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How ASEAN firms are using AI to combat cyber threats

Artificial intelligence tools are becoming a vital part of the security arsenal for organisations and cyber criminals alike

This article can also be found in the Premium Editorial Download: CW ASEAN: CW ASEAN: Trend Watch – Security

The vast United World College Southeast Asia (UWCSEA) network is exposed to risk at any point. With in excess of 200 applications and thousands of devices in the hands of students, the independent international school in Singapore knew it would be virtually impossible to manually sift through the thousands of logs and spot any threatening anomalies.

And it is well aware that a breach of its sensitive student and parent data could cause significant reputational damage.

“We needed a tool that could learn and manage our complex network environment and provide visibility of thousands of user devices, in order to stay on top of this rapidly evolving cyber climate,” said Ben Morgan, director of IT at UWCSEA.

The combination of artificial intelligence (AI) algorithms allowed the school to understand the internal state of its networks and then watch for deviations from the norm. On one occasion, the technology alerted the security team to a PC infected with malware, enabling them to take action to prevent the infection from spreading.

Although no organisation has so far found evidence of a full-blown AI-powered attack, there are sophisticated techniques that point to such attacks, heralding a potential future of machines fighting machines on corporate networks.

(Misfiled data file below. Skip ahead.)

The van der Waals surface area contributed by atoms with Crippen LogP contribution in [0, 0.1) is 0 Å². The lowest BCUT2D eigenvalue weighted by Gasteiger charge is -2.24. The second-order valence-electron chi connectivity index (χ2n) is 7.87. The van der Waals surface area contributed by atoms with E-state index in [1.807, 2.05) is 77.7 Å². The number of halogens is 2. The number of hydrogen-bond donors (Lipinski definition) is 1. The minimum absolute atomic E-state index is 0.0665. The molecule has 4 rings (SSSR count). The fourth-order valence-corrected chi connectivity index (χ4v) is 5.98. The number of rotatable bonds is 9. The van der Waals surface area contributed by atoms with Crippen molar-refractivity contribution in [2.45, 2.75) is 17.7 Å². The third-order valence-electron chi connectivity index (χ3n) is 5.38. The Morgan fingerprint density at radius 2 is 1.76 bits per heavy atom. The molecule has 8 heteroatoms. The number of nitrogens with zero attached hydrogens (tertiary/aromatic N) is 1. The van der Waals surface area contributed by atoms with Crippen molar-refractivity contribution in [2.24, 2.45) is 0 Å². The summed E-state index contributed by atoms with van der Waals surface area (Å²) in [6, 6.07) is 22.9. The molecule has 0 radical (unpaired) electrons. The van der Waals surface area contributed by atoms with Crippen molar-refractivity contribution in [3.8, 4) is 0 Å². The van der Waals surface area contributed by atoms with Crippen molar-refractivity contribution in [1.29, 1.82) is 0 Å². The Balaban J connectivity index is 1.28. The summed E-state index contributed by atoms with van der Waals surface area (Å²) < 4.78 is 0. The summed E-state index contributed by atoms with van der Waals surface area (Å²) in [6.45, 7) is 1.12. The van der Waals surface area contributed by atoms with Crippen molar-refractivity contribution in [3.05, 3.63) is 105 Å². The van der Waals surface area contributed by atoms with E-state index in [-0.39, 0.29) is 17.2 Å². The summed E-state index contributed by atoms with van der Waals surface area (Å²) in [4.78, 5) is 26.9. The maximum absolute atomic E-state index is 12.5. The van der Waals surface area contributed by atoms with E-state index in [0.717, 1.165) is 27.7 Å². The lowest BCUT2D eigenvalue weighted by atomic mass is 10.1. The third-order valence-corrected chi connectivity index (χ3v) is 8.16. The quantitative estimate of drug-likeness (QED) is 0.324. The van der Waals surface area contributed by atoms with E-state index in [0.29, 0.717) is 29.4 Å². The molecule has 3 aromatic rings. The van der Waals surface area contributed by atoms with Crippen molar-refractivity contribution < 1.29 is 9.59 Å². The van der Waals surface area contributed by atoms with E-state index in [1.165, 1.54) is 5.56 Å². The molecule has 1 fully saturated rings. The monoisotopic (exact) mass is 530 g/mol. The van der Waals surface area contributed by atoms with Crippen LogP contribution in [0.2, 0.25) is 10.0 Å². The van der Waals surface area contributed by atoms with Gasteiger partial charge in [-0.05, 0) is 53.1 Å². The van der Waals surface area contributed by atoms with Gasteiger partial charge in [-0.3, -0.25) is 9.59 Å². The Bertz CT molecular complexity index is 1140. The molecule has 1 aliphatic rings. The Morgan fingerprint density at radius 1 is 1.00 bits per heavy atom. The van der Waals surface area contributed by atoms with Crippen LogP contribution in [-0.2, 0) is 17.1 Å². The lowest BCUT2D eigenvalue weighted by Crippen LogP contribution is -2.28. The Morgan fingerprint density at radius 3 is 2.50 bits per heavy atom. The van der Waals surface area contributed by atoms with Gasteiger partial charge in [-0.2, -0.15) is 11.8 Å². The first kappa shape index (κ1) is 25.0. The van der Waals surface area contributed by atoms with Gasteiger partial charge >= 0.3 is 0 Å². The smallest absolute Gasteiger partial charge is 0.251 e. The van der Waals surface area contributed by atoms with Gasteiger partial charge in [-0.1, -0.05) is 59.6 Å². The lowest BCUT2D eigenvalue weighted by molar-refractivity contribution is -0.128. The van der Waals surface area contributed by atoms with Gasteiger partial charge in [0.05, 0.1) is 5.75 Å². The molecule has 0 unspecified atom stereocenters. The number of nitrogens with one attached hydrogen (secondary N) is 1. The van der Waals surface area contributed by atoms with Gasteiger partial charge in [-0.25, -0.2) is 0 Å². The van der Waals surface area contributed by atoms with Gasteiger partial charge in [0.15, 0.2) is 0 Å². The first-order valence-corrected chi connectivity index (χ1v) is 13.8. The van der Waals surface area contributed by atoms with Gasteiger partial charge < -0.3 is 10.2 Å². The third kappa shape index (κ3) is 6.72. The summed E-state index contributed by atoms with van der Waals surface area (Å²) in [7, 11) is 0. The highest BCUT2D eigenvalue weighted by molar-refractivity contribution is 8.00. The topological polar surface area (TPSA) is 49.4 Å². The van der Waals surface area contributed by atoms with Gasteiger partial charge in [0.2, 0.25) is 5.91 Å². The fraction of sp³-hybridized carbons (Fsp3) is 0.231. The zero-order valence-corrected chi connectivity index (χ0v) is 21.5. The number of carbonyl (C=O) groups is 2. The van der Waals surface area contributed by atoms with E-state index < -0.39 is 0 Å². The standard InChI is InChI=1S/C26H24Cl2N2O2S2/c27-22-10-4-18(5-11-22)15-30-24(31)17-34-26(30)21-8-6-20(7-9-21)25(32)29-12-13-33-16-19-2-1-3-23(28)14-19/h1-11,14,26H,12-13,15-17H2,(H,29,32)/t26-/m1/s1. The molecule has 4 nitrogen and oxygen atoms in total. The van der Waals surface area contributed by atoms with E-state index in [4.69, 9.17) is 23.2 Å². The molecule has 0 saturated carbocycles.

An example of such an attack took place at a power and water company, where a malware-infected device took intelligent steps to disguise its activity as legitimate, so it could remain undetected by legacy tools.

Darktrace, a cyber security supplier that specialises in AI, identified the file that had been downloaded onto the device from the Amazon S3 cloud storage service to establish a backdoor to the victim’s network. Although establishing a backdoor entry is a common tactic, the malware also showed signs of blending into the environment so as to not raise any alarm.

In the future, hackers could use AI to carry out advanced cyber attacks with the click of a button or to speed up polymorphic malware, causing it to constantly change its code so that it cannot be identified. Or they could use AI to learn about the victim’s environment, determining how to hide within the normal noise of the network before deciding the next course of action.

Steve Ledzian, vice-president and chief technology officer at FireEye Asia-Pacific, said that as well as circumventing security controls, attackers may also deploy AI to target individuals, as well as improve spear phishing, password cracking and vulnerability discovery.

“While AI is proven to be a useful tool in combating cyber threats, today’s threat landscape is such that there is no single technological answer to cyber attacks”
Steve Ledzian, FireEye

What is certain is that the future of cyber crime almost certainly lies in AI-driven attacks, said Sean Pea, head of threat analysis at Darktrace Asia-Pacific.

“We already see such sophisticated characteristics in existing malware,” he said. “While we don’t know when AI attacks will come, we do know that it will be a war of machine against machine, algorithm against algorithm. Defensive cyber AI will be our best option to fight back in this new age of cyber warfare.”

Speed is of essence

With AI increasingly being used by attackers and businesses alike, speed is of the essence in businesses’ cyber defence technology to enable them to detect increasingly complex and sophisticated threats.

“The longer a threat actor remains under the radar in a network, the more the damage and cost it is to an organisation,” said Sherrel Roche, senior analyst for security services at IDC Asia-Pacific. “Cyber threats have become more frequent, harder to detect, and more complex.”